In Nigeria, dining out has become a very popular form of leisure and entertainment, generating an estimated N250 billion(two hundred and fifty billion Naira) in 2011.
However, dining out represents only one aspect of the modern food economy; cooking and dining are regularly featured in newspapers, TV programmes and magazines, while celebrity chefs tout their own brands in other countries, in Nigeria celebrities’ are casted as chefs touting popular brands on television.
Eating has been transformed from routine activity into big business. Increasing competition for the attention and money of restaurant patrons and fast food lovers has prompted chefs of grande cuisine and owners of fast foods to differentiate their menus by creating unique dishes with innovative names that remain largely unprotected.
The time and labour that chefs invest into this form of innovation represents a substantial investment, and very few have turned to the law to protect their original dishes from competing chefs.
Yet, in Nigeria copyright law fails to protect chefs’ recipes from copycats. Historically, the law has viewed recipes as uncopyrightable subject matter because of their “functional” and “utilitarian” nature.
More interestingly restaurant owners and fast food owners have not been very eager to protect the intellectual property inherent in their recipes and their shops as a whole.
The laws enumerated below make up the legal regime for the protection of Intellectual Property Rights in Nigeria.
Nigerian Copy Right Act, Cap. C 28 Laws of the Federation of Nigeria 2004
Patents and Designs Act, Cap P2, Laws of the Federation of Nigeria 2004; and
Trade Marks Act, Cap. T13 laws of the Federation of Nigeria 2004
Reasons for protecting Intellectual property in your Restaurant
In Nigeria many restaurant operators often neglect their intellectual property and its legal power and potential to develop their unique images, fend off competition and maximise profits by commercializing their intellectual property and extending their brand identity.
Key intellectual property in Restaurants and practical steps to protect them
There are a plethora of intellectual property assets that are worthy of legal protection namely Copyright, Patent, Industrial Design and Trademark and restaurants can and should use them to strengthen the value of their brands by the possibility of licensing, franchising and merchandising amongst other options.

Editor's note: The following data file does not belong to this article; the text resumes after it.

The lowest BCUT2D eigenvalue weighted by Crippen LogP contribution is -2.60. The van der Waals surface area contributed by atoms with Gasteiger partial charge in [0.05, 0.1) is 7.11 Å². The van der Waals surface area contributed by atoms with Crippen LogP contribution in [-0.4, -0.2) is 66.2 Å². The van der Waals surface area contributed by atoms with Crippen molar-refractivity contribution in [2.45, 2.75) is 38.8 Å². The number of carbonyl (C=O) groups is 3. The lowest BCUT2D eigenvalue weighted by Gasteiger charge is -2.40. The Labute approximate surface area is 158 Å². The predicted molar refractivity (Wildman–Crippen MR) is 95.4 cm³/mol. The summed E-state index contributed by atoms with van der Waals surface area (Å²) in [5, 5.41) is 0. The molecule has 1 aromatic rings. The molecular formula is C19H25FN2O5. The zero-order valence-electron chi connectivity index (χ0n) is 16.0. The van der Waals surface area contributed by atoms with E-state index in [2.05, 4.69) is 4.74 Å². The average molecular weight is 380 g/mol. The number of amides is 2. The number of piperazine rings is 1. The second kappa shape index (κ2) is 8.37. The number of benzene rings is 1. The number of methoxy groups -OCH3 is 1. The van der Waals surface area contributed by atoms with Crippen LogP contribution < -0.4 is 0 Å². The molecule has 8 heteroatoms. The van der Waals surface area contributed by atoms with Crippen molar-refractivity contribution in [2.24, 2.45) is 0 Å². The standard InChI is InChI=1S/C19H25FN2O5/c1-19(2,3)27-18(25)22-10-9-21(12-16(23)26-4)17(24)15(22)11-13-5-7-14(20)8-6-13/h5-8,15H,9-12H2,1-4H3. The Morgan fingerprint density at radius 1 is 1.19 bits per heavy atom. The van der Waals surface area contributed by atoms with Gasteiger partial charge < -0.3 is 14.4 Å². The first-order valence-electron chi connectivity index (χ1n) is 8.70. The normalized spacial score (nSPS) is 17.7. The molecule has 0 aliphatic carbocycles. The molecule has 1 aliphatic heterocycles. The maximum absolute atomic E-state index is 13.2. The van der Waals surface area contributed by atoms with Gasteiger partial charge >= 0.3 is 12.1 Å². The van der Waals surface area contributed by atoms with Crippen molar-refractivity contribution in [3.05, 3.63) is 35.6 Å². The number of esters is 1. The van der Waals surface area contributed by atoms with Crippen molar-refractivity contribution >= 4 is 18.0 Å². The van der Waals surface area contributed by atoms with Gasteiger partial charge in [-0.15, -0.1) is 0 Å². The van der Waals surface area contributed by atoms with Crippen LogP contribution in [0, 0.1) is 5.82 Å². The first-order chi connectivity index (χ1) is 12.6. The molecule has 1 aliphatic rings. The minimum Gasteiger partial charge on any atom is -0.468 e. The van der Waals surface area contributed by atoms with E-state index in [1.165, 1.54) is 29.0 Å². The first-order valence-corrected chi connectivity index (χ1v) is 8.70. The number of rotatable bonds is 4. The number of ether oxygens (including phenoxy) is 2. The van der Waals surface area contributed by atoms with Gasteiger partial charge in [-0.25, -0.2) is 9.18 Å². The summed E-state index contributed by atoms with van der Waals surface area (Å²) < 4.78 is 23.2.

The first ingredient in any great restaurant is a good name. It should be registered as a trademark. A trademark is usually a word, your name; but it can also be a logo, an email address(firstname.lastname@example.org, a tag line “Just do it”. Whether registered or not, a name is a valuable asset that can be protected under the tort of passing off. In choosing a name, it is wise to consider a name that is distinctive. In Nigeria single location, owner-operated restaurants often bear the name of their founder or chef. But to name a restaurant SEUN’S, for example, is to create something that would be virtually impossible to protect, it is advisable to come up with a creative name.
A strong trademark is virtually mandatory for restaurants and other members of the fast food industry. A local restaurant should, like any prudent business man at a minimum, conduct a comprehensive name/trademark search in order to avoid choosing a name similar to any known competitor or similar business. Geographical indicators can be used to name restaurants as can be seen in “AMALA SHITTA”, “OBALENDE SUYA” “SONOLA AMALA”
Instead of using generic descriptions like “ofada rice” or “Agege Bread”, restaurateurs or fast food owners can choose signature names for their dishes. These special names can then be protected as trademarks and can be used to build value for the owner through licensing, franchising and merchandising etc. In addition, a menu that is an original creation, combining photographs, illustrations, images, and descriptions of the wonderful and unique Nigerian dishes, is protectable under copyright law In Nigeria.
Often recipes are protectable trade secrets. A “trade secret” is defined as any product, operating formula, pattern, device or other compilation of information which is used in a business, which gets its economic value from being kept secret, and gives the business a competitive advantage. They can be protected in the following ways; Identify your company’s trade secrets, Develop and codify a trade secret protection policy for your company, limit disclosures of trade secrets and other confidential information only on a “need to know” basis to chefs and managers, require appropriate parties to sign written confidentiality or non-disclosure agreements, require appropriate parties to sign non-competition and non-solicitation agreements and require appropriate parties to assign rights to the business with respect to inventions and work-product arising in the course of their relationship with the business.
However there are at least two schools of thought as regards trade secrets. The first school of thought states that ideas are ten Naira a dozen; so they want to share their innovations and don’t want to try to keep things for themselves, they just execute better and get to the market place quicker, or the second school of thought which believes that you should treat your stuff as proprietary, and use available legal means to protect it: e.g., nondisclosure agreement; employment agreements; and generally limit access to information.